This week, I received an email from a reader who was having one of those problems that almost everyone has eventually — his computer was shutting down by itself:
My computer is beginning to just turn off on it’s own. Thought originally it was a heat up problem, this morning is very cold in our computer/office room and do not believe this is the problem.
Need suggestions. Don’t know if this is a hardware or software problem. All my software is up to date. Could this be a virus?
When you have a problem like this, you can always take your computer to your local shop if you don’t feel comfortable working inside your computer. As an alternative, you’ll probably find that some of your more computer-knowledgeable have a sideline business.
Like Don, I suspect that his problem is heat in the computer. More particularly, I suspect that the CPU fan might be going bad — cool day, or not, wouldn’t matter with that. The motherboard will do a high-temperature shutdown but the chip will also.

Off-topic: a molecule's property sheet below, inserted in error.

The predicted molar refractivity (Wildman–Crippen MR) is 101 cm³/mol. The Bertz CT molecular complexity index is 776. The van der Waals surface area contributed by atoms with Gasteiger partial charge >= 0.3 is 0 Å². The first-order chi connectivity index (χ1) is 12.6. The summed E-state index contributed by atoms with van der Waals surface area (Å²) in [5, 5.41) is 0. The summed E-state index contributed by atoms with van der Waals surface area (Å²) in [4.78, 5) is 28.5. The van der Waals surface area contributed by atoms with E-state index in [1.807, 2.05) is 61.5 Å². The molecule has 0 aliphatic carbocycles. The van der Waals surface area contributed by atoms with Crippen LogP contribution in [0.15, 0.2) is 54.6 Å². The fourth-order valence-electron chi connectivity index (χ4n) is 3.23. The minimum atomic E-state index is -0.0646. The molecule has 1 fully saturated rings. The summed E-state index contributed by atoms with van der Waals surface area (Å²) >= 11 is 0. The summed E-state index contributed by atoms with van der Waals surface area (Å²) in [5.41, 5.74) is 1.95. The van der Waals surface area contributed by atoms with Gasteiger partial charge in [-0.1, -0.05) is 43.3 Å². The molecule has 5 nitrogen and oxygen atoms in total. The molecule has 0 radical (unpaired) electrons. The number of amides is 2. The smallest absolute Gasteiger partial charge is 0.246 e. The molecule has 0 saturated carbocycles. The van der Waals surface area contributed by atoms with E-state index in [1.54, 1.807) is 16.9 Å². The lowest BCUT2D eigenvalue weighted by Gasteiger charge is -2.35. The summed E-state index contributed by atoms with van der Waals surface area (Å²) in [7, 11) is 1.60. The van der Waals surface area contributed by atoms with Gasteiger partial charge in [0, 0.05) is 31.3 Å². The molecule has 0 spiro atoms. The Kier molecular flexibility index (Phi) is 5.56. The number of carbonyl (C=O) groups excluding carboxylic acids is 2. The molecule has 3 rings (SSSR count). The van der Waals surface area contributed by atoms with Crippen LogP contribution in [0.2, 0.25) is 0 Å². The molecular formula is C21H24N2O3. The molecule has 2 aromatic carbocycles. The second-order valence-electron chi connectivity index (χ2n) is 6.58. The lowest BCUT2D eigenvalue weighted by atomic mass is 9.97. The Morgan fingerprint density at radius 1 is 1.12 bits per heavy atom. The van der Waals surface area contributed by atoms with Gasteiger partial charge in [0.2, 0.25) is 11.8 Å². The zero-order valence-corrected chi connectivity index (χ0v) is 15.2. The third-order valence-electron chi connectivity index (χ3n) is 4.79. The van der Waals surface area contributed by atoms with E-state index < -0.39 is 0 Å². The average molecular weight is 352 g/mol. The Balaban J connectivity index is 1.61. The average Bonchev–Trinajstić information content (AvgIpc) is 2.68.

Let’s back up a second — I think the underlying problem is probably dirt in the CPU heatsink. It might be a fan that’s going bad, but that would be my second choice.
Get a can of compressed air. Take the computer outside and blow out the dust in the CPU”s heatsink. The fan on the heatsink is designed to force air through the heatsink, which can pack the dust between the heatsink’s fins.
If you can’t get the heatsink clean, then you can replace the heatsink and its attached fan, or take it to a local shop to get that done.
Even if you think your house is clean, you’ll be amazed at the amount of dust that will accumulate in a computer, its fans and its heatsinks. I replaced the heatsink in one of my family computers because it got packed with dust and caused the CPU to have heat-induced shutdowns.
This is great preventative medicine for your computer, too. Dust and resulting heat buildup are enemies of your electronics. If you’ve never opened your computer and cleaned it out, you’ll be surprised at all the dirt and "dust bunnies" you’ll find. Don’t forget to blow out the dust from the power supply, too.